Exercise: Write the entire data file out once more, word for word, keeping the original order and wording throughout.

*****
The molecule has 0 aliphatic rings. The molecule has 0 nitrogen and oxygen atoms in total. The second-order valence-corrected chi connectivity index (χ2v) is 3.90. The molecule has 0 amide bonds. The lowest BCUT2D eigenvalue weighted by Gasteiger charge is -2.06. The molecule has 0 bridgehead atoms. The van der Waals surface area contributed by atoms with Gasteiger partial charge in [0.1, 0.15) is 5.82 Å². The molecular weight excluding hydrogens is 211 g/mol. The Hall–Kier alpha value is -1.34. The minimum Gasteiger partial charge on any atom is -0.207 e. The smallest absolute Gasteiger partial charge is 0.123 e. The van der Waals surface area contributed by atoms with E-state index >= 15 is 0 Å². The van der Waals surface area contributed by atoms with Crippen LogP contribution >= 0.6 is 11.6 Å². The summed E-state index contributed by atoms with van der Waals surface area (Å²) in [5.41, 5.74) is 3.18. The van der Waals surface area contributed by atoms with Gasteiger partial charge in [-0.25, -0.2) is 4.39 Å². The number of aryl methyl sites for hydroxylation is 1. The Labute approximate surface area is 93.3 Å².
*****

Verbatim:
The molecule has 0 aliphatic rings. The molecule has 0 nitrogen and oxygen atoms in total. The second-order valence-corrected chi connectivity index (χ2v) is 3.90. The molecule has 0 amide bonds. The lowest BCUT2D eigenvalue weighted by Gasteiger charge is -2.06. The molecule has 0 bridgehead atoms. The van der Waals surface area contributed by atoms with Gasteiger partial charge in [0.1, 0.15) is 5.82 Å². The molecular weight excluding hydrogens is 211 g/mol. The Hall–Kier alpha value is -1.34. The minimum Gasteiger partial charge on any atom is -0.207 e. The smallest absolute Gasteiger partial charge is 0.123 e. The van der Waals surface area contributed by atoms with E-state index >= 15 is 0 Å². The van der Waals surface area contributed by atoms with Crippen LogP contribution >= 0.6 is 11.6 Å². The summed E-state index contributed by atoms with van der Waals surface area (Å²) in [5.41, 5.74) is 3.18. The van der Waals surface area contributed by atoms with Gasteiger partial charge in [-0.25, -0.2) is 4.39 Å². The number of aryl methyl sites for hydroxylation is 1. The Labute approximate surface area is 93.3 Å².